Representing your company on twitter

Twitter now has hundreds of millions of followers with companies licking their lips at the prospect of free advertising. This site could be the greatest marketing tool ever invented if used correctly. It allows you to connect directly with your customers in a way that billboards, infomercials and commercials never could. Your audience is potentially millions so it is vital that you use Twitter in the right way to connect with your audience rather than alienate them.

The biggest problem with using Twitter as a marketing device is the fact that it could cause you to become lazy. You could use TwitterFeed to link your blog posts directly to your Twitter account but this is only recommended when your blog posts are related to your company. Inject a bit of personality into your tweets as well, no one wants to buy products off a Dalek!

You could take the personal touch to the next level by perhaps creating a personality, just avoid inventing something as annoying as Floyd Mayweather Jr.! Your Twitter account should be your company’s voice to the millions of users on the site so don’t be afraid to refer to yourself in the first person. By using CoTweet you can add your initials to each tweet which really gives your audience the impression that there is some individuality behind your company.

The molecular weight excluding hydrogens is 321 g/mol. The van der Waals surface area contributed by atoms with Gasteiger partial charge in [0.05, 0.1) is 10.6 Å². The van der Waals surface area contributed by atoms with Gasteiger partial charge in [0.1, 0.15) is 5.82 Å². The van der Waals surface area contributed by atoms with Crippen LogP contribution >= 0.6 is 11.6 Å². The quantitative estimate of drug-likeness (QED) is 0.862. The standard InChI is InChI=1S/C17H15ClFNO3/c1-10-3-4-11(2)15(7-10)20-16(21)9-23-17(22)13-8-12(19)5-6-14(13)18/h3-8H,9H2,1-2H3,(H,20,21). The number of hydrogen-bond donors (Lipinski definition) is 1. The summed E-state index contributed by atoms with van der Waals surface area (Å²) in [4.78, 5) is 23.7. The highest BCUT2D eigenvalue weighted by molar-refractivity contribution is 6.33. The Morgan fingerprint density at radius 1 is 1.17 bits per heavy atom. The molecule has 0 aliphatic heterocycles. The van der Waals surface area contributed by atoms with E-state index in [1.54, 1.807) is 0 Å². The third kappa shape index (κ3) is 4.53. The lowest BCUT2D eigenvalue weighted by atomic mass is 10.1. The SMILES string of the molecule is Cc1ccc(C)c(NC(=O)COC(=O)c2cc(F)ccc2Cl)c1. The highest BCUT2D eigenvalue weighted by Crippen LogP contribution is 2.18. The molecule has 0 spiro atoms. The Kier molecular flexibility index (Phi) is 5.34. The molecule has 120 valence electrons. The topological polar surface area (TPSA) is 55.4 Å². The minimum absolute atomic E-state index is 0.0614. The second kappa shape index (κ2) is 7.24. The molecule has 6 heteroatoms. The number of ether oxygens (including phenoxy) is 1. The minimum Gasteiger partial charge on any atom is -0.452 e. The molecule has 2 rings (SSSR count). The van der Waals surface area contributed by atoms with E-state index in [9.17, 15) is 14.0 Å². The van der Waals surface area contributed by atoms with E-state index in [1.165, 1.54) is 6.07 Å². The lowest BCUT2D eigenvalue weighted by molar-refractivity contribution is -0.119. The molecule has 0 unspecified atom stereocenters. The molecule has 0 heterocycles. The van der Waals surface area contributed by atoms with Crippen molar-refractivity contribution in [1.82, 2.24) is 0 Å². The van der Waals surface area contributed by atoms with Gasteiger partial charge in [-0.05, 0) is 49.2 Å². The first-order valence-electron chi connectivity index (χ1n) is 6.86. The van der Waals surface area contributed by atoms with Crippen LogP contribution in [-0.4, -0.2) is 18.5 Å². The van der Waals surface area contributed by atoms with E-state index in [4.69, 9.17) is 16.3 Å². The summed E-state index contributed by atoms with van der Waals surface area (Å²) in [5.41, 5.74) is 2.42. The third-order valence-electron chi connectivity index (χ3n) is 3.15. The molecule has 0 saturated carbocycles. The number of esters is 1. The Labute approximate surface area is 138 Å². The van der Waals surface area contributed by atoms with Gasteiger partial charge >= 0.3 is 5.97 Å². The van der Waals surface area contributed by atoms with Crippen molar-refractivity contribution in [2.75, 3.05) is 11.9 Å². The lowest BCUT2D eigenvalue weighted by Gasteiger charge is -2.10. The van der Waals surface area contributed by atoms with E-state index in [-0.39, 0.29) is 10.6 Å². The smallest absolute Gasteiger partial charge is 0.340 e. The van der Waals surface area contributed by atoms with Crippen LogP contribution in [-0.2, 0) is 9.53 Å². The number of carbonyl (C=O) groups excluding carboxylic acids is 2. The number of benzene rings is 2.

It is a great idea to search for mentions of your company’s name on Twitter too. This should not be done in a fit of paranoia however. It is essential to find out what your followers and potential customers are saying about you. If they are saying positive things then all well and good, but you need to root out any criticism you find about your products or methods. No business or marketing campaign is perfect so this is an ideal way to discover what you’re doing wrong and how you can improve matters. Your followers will be flattered that you have taken their suggestions on board and this makes them more likely to purchase what you have to offer.

Take this a step further by asking your customers questions. It is not always possible to find out what people are saying about you or else they may be keeping their thoughts to themselves. Unless you have extra-terrestrial mind reading abilities, you will have to man up and ask some questions.

Although it can be fun and rewarding to offer incentives to followers to promote you to their followers and friends, this is something that can backfire occasionally. Those who tweet to their followers may be delighted with what you give them, but those who get the tweets may think that they are receiving spam. Soon, word could get spread around about your company’s spamming practices which could ruin you. If you can thread the fine line between acceptable behaviour and spamming, Twitter offers you a host of potential clients which could send your profits into orbit.

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